Salazar said OED’s recognition of Philippine terms may also uplift the lot of the Filipino variety of
English as it gives legitimacy to usage previously frowned upon, such as “carnap” and “salvage.”
“Becoming part of the OED is a recognition of the role that Philippine English plays in the evolution of the language. Such recognition may also lead to the realization among Filipinos that the liberties we take with English are not aberrations, but rather linguistic innovations that reflect our own cultural experience and contribute to the richness of English,” Salazar said.
Inquirer ‘a good source’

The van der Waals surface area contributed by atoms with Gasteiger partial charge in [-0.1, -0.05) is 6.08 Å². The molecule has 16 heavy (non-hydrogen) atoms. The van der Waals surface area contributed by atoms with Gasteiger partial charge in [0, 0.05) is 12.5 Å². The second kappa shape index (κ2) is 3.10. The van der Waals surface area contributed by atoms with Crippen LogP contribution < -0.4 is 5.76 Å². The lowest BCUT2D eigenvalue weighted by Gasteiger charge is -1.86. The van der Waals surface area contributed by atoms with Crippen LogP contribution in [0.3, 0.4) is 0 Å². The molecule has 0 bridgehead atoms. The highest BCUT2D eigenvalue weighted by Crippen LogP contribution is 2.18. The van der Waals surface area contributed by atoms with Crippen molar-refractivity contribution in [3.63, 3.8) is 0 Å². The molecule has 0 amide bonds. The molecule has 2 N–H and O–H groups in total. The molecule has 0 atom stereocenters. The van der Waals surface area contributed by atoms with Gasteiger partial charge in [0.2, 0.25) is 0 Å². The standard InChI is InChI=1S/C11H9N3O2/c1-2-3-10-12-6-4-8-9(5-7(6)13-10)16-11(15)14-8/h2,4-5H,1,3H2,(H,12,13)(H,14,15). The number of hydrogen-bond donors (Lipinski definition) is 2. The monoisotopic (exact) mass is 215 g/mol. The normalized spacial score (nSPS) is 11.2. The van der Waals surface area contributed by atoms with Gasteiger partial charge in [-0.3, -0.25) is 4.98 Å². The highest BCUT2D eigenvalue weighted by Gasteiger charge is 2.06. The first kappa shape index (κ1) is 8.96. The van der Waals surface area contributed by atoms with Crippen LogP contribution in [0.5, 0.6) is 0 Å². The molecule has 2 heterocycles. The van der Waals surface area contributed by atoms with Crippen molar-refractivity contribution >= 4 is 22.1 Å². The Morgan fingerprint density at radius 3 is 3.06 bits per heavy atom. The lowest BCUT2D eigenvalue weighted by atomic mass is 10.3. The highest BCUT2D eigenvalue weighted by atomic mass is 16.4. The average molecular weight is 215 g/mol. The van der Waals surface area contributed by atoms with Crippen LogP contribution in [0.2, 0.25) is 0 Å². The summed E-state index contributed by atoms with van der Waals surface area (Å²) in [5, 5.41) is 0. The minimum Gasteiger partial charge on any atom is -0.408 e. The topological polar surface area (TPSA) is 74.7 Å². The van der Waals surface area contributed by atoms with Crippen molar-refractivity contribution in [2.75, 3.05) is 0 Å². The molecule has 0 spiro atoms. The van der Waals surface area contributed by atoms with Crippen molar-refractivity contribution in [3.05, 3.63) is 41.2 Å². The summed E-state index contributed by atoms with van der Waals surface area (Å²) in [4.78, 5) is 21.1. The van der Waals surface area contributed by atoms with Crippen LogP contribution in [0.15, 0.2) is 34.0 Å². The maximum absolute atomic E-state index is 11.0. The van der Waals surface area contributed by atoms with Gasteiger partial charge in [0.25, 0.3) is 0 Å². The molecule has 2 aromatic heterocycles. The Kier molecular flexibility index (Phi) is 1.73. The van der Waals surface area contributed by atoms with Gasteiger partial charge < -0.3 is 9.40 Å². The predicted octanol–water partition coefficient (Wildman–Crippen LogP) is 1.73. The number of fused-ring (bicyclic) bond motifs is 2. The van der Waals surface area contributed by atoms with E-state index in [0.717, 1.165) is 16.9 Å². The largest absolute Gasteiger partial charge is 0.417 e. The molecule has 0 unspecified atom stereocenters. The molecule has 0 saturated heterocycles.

The terms were selected through the Oxford University Press’ resources “to track the emergence of new words and senses,” including the Oxford English Corpus.
The research also included referencing “studies of Philippine English by Filipino and foreign linguists, and also from my own observations as a native speaker of the variety,” Salazar said.
Filipino publications, such as the Philippine Daily Inquirer, were also used as a source for word suggestions.
“The Inquirer is actually a good source of illustrative quotations for the OED, meaning that your newspaper is actually in the dictionary,” Salazar said.
As examples, she cited the newspaper’s use of the terms “baro’t saya,” “batchmate,” “estafa” and “gimmick” in its news stories.
500 new words
The Philippine terms were among 500 new words, 900 newly revised and updated words, and 2,400 new senses (or definitions) of existing words.
Salazar said the inclusion of the Philippine terms “benefits both the dictionary and the Philippine variety of English itself.”